FB: Really? The Jews are not really known, historically, for their wine.

JM: Yeah. We’ve been at it like…forever! Last May, I was in an old winery or wine press, and there were vats that were carved out of the limestone in the Judean hills and I’m telling you, from what I could see from the way that this thing was put together that these guys were making their wine essentially the same way I do! We extract the juice from the berries and we just let it sit there. We don’t even add yeast – I mean we use native yeast, from…. from God! I don’t know where it comes from but why not say from God? And we don’t inoculate, we don’t filter, we don’t fine, it’s a very simple gentle process.

Covenant grapes ready for harvest

FB: So would you describe what you make as “Natural Wine”?

JM: I would say our wines are totally natural but it has nothing to do with the kind of bogus movement today that is using the word “natural” to connote some kind of ephemeral quality that doesn’t exist in the wines. Most of the natural wines I’ve had unfortunately – and it’s a great concept – but most of them are so poorly made that they’re undrinkable; they’re refermenting in the bottle or prematurely oxidized because they don’t use sulphur and it’s a disaster. […] And that doesn’t mean that they’re all that way – it’s a big mistake to make a broad generalization about anything. If you can grow grapes organic and make your wine really naturally that’s something to strive for but it’s certainly not a consumer’s concern and I think it’s a mistake to buy those wines because of those labels.

FB: Changing subjects, here, did you have an “Aha!” moment with wine – perhaps a specific bottle of wine that changed the way you thought about wine?

JM: Yes. I’d been in France for maybe a week, I was 19, and I went to have lunch at the student restaurant at University of Nice. The lunch was government-subsidized and it was only two Francs, or about 50 cents. So I got my little tray and lined up and they had all of these little salads and you could pick the one you want. They had things like celery remoulade, grated carrots with all these funny little things on them, a beet salad and these beautiful little frisee lettuce. I didn’t know what to take but I took the celery root remoulade – I remember that! And it was a Friday so they were serving fish but it wasn’t fish sticks, it was the whole fish with the head on it and I didn’t even know how to eat it! And after that there was a little cheese platter, and you could pick your piece of Camembert and I got to the end of the line, and they said. ‘Monsieur would you like red or white?’ And I realized they had little splits of red and white wine and I can’t remember if I took the red or the white. But I sat down and tucked into the celery remoulade and someone showed me how to eat the fish, and I drank the wine and that was my religious experience, my epiphany. That one meal changed the course of my life.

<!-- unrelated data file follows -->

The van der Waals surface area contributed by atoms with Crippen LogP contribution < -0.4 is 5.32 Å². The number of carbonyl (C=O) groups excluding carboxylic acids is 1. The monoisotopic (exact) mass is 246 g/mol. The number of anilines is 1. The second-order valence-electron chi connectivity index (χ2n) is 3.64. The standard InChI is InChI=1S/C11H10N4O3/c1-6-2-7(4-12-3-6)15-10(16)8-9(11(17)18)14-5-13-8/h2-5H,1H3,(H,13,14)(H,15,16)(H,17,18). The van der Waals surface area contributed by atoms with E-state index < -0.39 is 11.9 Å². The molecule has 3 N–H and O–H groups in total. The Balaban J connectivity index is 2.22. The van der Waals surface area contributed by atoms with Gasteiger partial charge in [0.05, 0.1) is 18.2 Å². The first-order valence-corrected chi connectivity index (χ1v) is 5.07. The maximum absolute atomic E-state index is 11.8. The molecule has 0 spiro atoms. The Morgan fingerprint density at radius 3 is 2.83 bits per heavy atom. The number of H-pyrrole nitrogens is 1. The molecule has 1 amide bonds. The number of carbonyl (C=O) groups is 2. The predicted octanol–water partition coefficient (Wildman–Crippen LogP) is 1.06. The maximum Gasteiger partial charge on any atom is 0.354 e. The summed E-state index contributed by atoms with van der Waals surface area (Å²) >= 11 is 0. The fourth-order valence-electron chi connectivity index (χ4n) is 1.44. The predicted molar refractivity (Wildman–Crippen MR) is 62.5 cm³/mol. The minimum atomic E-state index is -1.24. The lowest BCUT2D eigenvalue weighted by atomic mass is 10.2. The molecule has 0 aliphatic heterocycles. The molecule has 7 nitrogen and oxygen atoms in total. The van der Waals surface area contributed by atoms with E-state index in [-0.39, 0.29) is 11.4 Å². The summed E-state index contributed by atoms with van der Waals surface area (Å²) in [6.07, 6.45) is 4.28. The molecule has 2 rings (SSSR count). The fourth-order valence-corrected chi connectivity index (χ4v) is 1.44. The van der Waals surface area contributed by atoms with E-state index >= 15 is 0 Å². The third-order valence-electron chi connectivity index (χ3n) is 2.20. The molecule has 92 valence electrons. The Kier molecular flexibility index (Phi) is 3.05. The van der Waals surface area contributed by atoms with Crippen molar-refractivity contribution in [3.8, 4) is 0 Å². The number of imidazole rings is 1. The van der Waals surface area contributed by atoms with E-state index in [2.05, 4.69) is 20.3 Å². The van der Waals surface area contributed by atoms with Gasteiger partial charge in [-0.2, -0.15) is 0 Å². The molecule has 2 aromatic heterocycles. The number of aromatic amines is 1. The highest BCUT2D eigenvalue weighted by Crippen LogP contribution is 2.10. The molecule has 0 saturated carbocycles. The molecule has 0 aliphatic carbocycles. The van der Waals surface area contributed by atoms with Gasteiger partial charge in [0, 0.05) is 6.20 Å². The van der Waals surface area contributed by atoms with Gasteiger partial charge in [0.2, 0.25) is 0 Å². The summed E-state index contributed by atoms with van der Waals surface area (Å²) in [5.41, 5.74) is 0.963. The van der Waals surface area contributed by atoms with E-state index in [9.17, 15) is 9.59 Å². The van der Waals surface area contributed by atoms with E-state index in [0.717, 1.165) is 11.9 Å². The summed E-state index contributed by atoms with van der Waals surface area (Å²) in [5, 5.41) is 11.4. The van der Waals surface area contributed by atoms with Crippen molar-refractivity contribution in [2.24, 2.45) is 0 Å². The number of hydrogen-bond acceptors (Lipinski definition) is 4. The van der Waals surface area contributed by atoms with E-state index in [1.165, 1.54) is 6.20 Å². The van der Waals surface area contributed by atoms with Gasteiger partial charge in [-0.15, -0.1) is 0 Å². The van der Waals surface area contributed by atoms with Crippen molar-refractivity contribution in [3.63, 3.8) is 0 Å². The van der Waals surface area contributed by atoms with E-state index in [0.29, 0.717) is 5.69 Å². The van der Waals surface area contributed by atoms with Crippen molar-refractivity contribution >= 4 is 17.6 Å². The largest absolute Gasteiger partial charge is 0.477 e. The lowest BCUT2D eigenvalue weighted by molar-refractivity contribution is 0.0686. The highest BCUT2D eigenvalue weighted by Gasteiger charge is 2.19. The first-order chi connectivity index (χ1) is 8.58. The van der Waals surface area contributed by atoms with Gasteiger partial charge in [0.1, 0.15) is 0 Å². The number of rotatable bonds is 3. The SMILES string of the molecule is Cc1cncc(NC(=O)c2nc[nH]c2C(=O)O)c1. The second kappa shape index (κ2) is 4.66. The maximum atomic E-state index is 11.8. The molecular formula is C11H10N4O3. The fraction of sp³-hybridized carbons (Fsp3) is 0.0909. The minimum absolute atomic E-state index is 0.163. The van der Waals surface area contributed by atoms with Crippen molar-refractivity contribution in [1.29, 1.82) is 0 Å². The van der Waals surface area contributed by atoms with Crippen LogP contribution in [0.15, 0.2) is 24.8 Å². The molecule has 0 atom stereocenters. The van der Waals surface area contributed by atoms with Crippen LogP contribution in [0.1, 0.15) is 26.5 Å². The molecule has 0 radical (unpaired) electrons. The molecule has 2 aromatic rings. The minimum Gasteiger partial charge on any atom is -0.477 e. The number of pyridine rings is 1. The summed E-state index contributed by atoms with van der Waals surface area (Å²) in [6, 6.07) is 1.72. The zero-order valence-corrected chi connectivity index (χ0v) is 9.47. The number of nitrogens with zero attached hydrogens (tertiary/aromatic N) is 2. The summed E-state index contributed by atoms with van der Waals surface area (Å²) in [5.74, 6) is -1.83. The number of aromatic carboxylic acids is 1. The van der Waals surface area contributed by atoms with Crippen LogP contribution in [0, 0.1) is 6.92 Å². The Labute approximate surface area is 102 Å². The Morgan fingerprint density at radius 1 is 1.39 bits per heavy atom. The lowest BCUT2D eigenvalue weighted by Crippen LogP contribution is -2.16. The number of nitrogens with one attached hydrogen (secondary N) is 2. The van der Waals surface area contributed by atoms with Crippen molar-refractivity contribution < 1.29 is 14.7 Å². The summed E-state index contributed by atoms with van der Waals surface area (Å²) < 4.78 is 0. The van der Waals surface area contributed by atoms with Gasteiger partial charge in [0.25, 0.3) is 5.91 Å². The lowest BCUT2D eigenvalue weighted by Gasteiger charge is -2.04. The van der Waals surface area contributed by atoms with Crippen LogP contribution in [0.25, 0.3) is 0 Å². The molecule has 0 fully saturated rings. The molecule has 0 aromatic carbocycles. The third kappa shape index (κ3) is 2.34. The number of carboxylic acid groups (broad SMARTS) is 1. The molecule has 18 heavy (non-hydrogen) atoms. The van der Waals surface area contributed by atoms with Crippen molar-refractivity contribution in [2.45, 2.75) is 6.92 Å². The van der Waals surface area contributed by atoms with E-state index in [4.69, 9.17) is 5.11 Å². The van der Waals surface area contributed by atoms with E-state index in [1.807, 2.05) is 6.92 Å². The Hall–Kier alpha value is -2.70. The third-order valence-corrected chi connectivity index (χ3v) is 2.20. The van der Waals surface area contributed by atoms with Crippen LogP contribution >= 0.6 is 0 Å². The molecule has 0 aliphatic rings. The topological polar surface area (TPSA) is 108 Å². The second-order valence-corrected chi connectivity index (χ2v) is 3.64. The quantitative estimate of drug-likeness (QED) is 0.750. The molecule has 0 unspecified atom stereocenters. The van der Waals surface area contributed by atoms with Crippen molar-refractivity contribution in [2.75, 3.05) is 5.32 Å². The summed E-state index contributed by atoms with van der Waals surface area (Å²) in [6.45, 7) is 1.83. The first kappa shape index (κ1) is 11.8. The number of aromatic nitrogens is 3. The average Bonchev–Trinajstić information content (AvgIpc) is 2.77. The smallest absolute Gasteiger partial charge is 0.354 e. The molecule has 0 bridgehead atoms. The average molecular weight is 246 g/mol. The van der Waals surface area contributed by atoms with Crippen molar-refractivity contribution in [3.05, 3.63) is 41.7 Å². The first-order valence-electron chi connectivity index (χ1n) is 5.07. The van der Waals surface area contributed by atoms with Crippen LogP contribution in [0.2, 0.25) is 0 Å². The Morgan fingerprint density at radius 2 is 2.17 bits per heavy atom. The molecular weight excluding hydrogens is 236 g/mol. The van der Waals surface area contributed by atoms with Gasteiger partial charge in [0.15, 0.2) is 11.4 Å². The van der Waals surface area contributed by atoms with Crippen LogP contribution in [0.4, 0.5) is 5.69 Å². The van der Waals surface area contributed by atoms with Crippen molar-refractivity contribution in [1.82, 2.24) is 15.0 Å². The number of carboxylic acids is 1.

FB: Why don’t you tell me a little bit about the wines you make at Covenant?

JM: I want people everywhere, especially in America, to drink more wine on a regular basis and you can’t do it if the only good wines you can find cost a fortune. Our wines are not cheap – our Covenant Cabernet Sauvignon is regularly about $90-100 retail but we also make a wine called The Red C from different vineyard sources that is just as good in a different way at $44. We also make a really delicious Sauvignon Blanc, and I believe that white wine should start every meal, at about $22-24.